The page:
eeRESEARCH: Research You Can Use

Woman testing water at river edge

In collaboration with NAAEE, Duke University is highlighting recent research on relevant topics to help EE practitioners learn from academic literature and create meaningful and engaging environmental education experiences for all students. Each month, we will pull together information from eeRESEARCH summaries about topics such as watershed education, climate change, conservation, and more.

 

Educator teaches water quality and sea-level rise to Project WATERS participants.
Educator teaching water quality and sea-level rise to students alongside high school mentors during Project WATERS. Photo courtesy of Center for Environment and Society, Florida Gulf Coast University.
Blog

In this eeRESEARCH post, part of a series on coastal resilience, Kara Nunnally from Duke University speaks with Dr. Jennifer Jones and Dr. Heather Skaza Acosta about the impact colleges and universities can have in EE through generating meaningful community engagement and training effective nonformal educators.

EE participants take time to reflect on the day's outdoor learning.
EE participants take time to reflect on the day's activities after each outdoor learning experience. Photo courtesy of Galveston Bay Foundation.
Blog

Cindy Wilems, Director of Education at Galveston Bay Foundation, talks about their EE initiatives and the ways they are building a community of coastal resilience in the face of climate change (and stronger storms!). This eeRESEARCH post is part of a series on EE practices for coastal resilience in the United States.

Puget Sound Estuarium visitors at low tide with trained naturalist.
Trained Beach Naturalists show up at local beaches during low tide to interpret tidal life and the intertidal ecosystem for the public. Photo courtesy of Puget Sound Estuarium.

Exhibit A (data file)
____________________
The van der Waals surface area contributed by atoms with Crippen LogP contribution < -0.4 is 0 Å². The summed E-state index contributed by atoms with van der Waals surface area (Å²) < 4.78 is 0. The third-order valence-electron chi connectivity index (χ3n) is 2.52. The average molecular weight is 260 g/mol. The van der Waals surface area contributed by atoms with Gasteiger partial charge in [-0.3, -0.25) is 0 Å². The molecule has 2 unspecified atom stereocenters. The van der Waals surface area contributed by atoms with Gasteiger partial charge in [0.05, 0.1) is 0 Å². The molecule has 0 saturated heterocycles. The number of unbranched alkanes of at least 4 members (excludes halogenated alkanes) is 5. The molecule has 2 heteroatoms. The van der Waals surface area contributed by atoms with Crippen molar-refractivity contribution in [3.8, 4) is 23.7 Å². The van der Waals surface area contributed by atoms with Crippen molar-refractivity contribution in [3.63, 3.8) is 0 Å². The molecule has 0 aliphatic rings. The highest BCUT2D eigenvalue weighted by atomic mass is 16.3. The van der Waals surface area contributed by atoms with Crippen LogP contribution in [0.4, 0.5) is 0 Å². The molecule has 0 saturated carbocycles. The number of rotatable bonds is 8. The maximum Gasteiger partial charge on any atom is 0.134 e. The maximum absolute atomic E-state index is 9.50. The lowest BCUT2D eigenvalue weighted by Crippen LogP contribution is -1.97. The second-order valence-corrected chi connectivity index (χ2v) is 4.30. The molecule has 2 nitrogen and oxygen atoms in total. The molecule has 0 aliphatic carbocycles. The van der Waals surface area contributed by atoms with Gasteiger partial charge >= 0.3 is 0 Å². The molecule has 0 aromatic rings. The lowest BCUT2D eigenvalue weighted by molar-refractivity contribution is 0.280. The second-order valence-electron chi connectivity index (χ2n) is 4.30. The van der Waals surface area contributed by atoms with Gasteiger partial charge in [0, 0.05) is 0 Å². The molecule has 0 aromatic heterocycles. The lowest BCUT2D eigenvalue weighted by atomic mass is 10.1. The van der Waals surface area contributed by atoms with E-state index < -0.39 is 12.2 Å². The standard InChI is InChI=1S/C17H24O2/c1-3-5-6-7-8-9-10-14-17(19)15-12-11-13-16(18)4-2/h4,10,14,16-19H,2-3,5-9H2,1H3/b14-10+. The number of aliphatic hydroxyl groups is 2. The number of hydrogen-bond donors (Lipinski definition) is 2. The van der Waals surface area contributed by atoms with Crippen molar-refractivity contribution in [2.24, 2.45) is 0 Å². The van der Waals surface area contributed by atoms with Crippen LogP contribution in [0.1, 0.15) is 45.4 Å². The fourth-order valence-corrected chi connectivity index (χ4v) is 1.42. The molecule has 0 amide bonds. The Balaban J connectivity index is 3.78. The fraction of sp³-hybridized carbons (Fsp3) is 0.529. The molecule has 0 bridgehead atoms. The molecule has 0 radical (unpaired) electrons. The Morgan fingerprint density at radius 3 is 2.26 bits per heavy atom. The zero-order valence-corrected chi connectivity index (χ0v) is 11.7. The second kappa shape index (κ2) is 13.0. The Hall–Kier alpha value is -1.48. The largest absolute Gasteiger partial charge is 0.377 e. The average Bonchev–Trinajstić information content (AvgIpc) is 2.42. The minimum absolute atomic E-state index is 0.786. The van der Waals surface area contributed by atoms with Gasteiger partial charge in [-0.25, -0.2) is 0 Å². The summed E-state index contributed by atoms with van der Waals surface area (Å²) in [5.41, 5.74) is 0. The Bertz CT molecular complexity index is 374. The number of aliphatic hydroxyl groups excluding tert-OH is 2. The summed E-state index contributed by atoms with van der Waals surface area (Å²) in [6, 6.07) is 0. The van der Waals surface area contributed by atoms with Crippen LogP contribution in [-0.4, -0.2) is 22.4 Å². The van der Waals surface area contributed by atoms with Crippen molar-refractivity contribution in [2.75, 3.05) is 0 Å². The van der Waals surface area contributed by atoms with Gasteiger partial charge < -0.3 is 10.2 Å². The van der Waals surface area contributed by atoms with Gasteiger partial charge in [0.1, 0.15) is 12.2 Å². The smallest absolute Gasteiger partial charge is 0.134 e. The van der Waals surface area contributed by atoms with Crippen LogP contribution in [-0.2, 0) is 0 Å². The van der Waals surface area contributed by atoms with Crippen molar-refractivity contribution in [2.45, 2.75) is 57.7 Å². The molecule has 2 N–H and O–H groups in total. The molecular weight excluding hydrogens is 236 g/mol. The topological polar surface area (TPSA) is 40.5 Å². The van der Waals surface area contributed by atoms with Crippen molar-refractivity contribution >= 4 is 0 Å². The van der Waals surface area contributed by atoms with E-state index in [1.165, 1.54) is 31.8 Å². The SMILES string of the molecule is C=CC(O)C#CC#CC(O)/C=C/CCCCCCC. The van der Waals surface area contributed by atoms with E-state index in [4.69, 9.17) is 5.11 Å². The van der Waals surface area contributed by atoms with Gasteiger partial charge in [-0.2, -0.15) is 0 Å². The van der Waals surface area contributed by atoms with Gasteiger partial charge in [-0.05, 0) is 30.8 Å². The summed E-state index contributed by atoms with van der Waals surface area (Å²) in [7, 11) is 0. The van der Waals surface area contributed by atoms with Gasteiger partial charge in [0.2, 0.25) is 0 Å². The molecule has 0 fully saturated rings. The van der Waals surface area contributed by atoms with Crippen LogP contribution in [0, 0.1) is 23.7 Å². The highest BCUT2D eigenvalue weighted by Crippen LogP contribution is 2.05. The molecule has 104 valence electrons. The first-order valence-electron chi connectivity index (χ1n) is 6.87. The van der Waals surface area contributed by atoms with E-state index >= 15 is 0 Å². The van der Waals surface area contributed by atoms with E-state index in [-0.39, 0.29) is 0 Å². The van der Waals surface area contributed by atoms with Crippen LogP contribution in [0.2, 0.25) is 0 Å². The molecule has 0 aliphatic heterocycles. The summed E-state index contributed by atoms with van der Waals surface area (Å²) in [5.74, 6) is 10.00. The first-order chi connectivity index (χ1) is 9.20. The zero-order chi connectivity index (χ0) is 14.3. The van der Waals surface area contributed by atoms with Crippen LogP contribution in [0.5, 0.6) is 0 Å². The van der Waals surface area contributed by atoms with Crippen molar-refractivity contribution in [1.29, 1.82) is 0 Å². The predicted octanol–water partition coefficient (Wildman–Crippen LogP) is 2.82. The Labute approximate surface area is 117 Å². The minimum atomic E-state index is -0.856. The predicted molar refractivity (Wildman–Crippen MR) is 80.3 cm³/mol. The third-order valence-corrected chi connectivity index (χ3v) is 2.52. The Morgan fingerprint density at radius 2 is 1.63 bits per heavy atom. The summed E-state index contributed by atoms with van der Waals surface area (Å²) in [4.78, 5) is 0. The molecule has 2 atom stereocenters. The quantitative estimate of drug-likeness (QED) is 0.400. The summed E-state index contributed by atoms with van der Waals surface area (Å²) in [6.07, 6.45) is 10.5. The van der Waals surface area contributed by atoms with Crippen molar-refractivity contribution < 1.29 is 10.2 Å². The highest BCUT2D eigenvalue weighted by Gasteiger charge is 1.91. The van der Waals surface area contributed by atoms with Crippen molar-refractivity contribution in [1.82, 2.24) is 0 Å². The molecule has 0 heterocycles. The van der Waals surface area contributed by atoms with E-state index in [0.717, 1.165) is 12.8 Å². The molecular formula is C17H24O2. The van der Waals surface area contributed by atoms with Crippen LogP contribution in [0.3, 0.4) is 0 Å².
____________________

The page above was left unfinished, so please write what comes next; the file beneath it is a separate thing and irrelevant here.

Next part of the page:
Blog

This post is part of a series on EE practices for coastal resilience in the United States. In collaboration with NAAEE, Duke University is showcasing EE practices and advice from organizations on each coast while highlighting relevant research to help EE practitioners learn from academic literature.

Children from local NC community group use nets to collect estuarine species. Photo courtesy of North Carolina Coastal Federation
Children from a local community group use nets to collect estuarine species in North Carolina. Photo courtesy of North Carolina Coastal Federation.
Blog

This post is part of a series on EE practices for coastal resilience in the United States. In collaboration with NAAEE, Duke University showcases EE practices and advice from organizations on each coast while highlighting relevant research to help EE practitioners learn from academic literature.

four students holding dirt with plants
Blog

This post is part of an eeRESEARCH Library reader engagement series. In collaboration with NAAEE, Duke University highlights recent research on relevant topics to help EE practitioners learn from academic literature. This month, we’re sharing eeRESEARCH summaries about culturally relevant environmental education.